Birmingham Museum and Art Gallery
Upstairs there's a reception where you can buy a visitor guide and map (advisable!) and then you reach the Round Room. This is probably my favourite room of the entire museum. The round, red walls boast paintings in three tiers including Walter Langley's "Never Morning Wore to Evening but Some Heart Did Break" and Henry Stacy Marks' "Dominicans in Feathers". The most spectacular thing in the Round Room is, however, the centrepiece: Jacob Epstein's sculpture "The Archangel Lucifer". This wonderful, ambiguous bronze sculpture from 1945 is in my opinion the most intriguing work of art in the entire museum, but you won't find it on postcards anywhere. On BMAG's virtual online tour of the museum it isn't quite there either, as the private parts of Lucifer is covered with leaves. Epstein used a female model for Lucifer's head, but a male model for the body, and the penis of the angel was thought quite obscene as it isn't one of the small ones you'll see on renaissance sculptures, but a normal sized one. There is a certain amount of sexuality stemming from the winged devil, not just because of that much talked about penis, but in Lucifer's face and posture, too. At the same time it depicts something both sly and beautiful and I think Epstein has really succeeded in portraying a fallen angel. I love this sculpture.
Back in the Round Room instead of turning right, you can also go straight ahead through a room with Asian art to the rest of the museum. The main level of the museum has 33 galleries in all, so you can easily get lost. The artworks span from the Greeks and Romans over 14th to 19th century art to modern and contemporary works. The most famous works are probably BMAG's collections of Edward Burne-Jones paintings and then their Pre-Raphaelite collection. I must admit that Burne-Jones is not exactly my cup of tea, although I've always loved the Pre-Raphaelites. The rigidity and muddy colours in his paintings don't appeal to me, though, and to be honest, I found the Pre-Raphaelite collection a bit disappointing, too. I know it is one of the world's largest, but the paintings on display are not very interesting. To me only a few were really good, namely Arthur Hughes' "The Long Engagement"; William Holman Hunt's portrait of Dante Gabriel Rosetti and Dante Gabriel Rosetti's "Proserpine".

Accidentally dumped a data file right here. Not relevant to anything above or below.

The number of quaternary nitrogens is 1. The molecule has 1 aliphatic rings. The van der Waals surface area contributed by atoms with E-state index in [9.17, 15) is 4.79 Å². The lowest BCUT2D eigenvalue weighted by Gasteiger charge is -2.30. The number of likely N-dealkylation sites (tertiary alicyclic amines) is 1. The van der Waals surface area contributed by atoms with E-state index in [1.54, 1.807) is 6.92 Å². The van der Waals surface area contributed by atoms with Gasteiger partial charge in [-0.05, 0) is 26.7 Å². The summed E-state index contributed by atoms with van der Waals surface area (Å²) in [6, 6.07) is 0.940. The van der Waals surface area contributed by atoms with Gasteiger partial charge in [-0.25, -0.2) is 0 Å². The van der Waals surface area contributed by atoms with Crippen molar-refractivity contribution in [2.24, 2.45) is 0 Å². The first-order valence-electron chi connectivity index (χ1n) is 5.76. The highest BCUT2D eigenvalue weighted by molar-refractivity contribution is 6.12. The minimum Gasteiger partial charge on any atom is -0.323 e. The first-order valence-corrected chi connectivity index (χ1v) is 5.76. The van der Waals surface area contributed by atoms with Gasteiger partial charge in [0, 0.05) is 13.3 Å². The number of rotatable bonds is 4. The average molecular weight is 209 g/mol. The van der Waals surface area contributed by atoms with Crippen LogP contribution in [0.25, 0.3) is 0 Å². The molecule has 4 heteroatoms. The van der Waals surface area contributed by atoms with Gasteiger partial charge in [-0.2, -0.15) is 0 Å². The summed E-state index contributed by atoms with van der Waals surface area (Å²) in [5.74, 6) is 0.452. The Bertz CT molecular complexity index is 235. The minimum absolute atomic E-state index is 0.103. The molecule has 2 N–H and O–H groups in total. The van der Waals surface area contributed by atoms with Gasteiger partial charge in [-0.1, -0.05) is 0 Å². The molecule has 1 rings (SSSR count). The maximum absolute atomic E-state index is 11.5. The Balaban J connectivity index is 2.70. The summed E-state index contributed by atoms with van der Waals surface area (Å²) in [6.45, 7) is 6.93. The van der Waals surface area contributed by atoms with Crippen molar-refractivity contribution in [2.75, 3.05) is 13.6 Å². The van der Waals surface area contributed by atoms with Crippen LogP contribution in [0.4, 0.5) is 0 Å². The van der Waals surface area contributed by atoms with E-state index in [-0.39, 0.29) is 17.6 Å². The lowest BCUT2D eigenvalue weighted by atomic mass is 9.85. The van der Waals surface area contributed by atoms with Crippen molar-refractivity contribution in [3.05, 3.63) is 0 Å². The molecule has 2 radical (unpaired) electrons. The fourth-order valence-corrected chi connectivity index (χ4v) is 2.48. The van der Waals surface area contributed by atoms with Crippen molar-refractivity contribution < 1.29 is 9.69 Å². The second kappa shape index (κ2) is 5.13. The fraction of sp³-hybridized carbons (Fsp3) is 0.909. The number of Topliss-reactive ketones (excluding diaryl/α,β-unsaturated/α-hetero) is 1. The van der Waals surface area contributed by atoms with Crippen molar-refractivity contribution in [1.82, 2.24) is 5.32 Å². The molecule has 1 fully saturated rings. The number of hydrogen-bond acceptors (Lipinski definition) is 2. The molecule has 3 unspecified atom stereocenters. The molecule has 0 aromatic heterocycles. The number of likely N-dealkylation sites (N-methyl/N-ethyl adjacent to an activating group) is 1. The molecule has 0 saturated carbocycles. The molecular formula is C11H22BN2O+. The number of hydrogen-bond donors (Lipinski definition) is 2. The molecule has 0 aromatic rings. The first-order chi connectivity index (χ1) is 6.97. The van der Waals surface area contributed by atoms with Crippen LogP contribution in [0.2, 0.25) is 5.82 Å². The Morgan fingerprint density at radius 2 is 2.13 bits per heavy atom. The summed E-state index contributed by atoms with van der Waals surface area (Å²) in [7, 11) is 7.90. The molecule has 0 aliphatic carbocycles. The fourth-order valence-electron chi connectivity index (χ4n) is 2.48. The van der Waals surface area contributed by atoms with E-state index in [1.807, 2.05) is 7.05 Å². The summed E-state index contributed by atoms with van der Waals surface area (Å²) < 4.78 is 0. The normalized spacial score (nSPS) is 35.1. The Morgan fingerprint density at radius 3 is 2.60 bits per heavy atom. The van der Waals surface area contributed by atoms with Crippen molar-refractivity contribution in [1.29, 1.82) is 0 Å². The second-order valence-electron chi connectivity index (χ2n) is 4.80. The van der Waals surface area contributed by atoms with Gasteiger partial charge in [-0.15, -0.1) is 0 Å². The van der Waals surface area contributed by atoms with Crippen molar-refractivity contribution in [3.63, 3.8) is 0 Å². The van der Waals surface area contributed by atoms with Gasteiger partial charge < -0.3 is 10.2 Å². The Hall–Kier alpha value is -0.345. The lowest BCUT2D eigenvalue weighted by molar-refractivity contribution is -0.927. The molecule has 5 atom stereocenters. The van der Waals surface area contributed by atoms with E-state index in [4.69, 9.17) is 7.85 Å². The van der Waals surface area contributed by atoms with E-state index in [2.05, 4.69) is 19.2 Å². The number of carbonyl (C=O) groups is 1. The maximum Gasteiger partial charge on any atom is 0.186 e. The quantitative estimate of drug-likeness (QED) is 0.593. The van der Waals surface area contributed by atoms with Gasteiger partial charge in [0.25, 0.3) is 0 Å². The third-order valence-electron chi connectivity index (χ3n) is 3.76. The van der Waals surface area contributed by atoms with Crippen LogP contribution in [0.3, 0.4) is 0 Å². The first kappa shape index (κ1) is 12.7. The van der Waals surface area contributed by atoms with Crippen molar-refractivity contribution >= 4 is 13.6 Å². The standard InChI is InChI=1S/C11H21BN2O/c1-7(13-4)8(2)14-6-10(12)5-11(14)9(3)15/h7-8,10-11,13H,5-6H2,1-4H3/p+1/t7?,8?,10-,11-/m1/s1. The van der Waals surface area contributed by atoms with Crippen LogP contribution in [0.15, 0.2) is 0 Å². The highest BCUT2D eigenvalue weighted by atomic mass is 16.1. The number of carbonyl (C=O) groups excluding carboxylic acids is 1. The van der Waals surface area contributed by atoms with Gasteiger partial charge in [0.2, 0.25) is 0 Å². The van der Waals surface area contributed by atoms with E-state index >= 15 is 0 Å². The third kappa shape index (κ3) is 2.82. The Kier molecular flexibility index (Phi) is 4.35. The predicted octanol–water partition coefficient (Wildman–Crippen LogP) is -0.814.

The main work was "The Lady of Shalott" by John William Waterhouse, which of course is brilliant, but other paintings attracted me even more, among them Waterhouse's "Saint Eulalia", Herbert James Draper's "The Lament for Icarus" and Sydney Harold Meteyard's "Hope Comforting Love in Bondage".
Other interesting exhibitions on the main level include "The Staffordshire Hoard" and "The Birmingham School of Art". In fact I found the latter much better than the Pre-Raphaelite collection!
On the top level of the museum, you'll find another 12 galleries, some of them covering ancient cultures, but half of them are dedicated to "Birmingham: it's people, it's history". I really liked that as it told the story of Birmingham in a very entertaining way, showing both items from everyday life and items of historic value. If you're interested in Birmingham, you really have to see it and especially a working model showing how guns were made was amazing along with the World War I and II exhibits.
All in all I spent 3 hours at the museum, but I could easily have spent 3 more, so if you plan to visit BMAG, be sure to have plenty of time. There's a lot to see, the building itself being one of the main attractions, and I'm sure I'll return to this museum not just once or twice, but over and over again.